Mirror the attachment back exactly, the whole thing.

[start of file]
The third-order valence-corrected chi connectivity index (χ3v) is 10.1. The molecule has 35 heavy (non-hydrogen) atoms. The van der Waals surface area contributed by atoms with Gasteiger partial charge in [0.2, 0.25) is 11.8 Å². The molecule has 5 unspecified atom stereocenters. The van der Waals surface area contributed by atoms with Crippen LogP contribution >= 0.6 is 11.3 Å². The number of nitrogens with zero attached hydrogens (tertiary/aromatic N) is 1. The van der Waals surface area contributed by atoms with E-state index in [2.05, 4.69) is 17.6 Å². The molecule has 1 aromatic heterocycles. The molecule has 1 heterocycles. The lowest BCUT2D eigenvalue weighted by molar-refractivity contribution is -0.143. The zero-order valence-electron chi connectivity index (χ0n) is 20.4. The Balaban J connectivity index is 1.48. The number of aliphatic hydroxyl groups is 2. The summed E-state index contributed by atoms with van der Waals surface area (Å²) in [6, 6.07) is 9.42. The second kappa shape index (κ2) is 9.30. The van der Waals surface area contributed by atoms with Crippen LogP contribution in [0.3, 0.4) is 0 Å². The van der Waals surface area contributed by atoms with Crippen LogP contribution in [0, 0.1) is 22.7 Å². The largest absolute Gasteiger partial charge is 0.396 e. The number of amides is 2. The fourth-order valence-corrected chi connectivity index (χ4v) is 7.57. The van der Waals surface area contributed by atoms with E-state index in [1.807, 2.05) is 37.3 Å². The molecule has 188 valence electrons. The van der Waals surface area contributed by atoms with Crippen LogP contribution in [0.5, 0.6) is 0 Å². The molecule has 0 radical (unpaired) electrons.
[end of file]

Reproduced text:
The third-order valence-corrected chi connectivity index (χ3v) is 10.1. The molecule has 35 heavy (non-hydrogen) atoms. The van der Waals surface area contributed by atoms with Gasteiger partial charge in [0.2, 0.25) is 11.8 Å². The molecule has 5 unspecified atom stereocenters. The van der Waals surface area contributed by atoms with Crippen LogP contribution >= 0.6 is 11.3 Å². The number of nitrogens with zero attached hydrogens (tertiary/aromatic N) is 1. The van der Waals surface area contributed by atoms with E-state index in [2.05, 4.69) is 17.6 Å². The molecule has 1 aromatic heterocycles. The molecule has 1 heterocycles. The lowest BCUT2D eigenvalue weighted by molar-refractivity contribution is -0.143. The zero-order valence-electron chi connectivity index (χ0n) is 20.4. The Balaban J connectivity index is 1.48. The number of aliphatic hydroxyl groups is 2. The summed E-state index contributed by atoms with van der Waals surface area (Å²) in [6, 6.07) is 9.42. The second kappa shape index (κ2) is 9.30. The van der Waals surface area contributed by atoms with Crippen LogP contribution in [0.3, 0.4) is 0 Å². The van der Waals surface area contributed by atoms with Crippen LogP contribution in [0, 0.1) is 22.7 Å². The largest absolute Gasteiger partial charge is 0.396 e. The number of amides is 2. The fourth-order valence-corrected chi connectivity index (χ4v) is 7.57. The van der Waals surface area contributed by atoms with E-state index in [1.807, 2.05) is 37.3 Å². The molecule has 188 valence electrons. The van der Waals surface area contributed by atoms with Crippen LogP contribution in [0.5, 0.6) is 0 Å². The molecule has 0 radical (unpaired) electrons.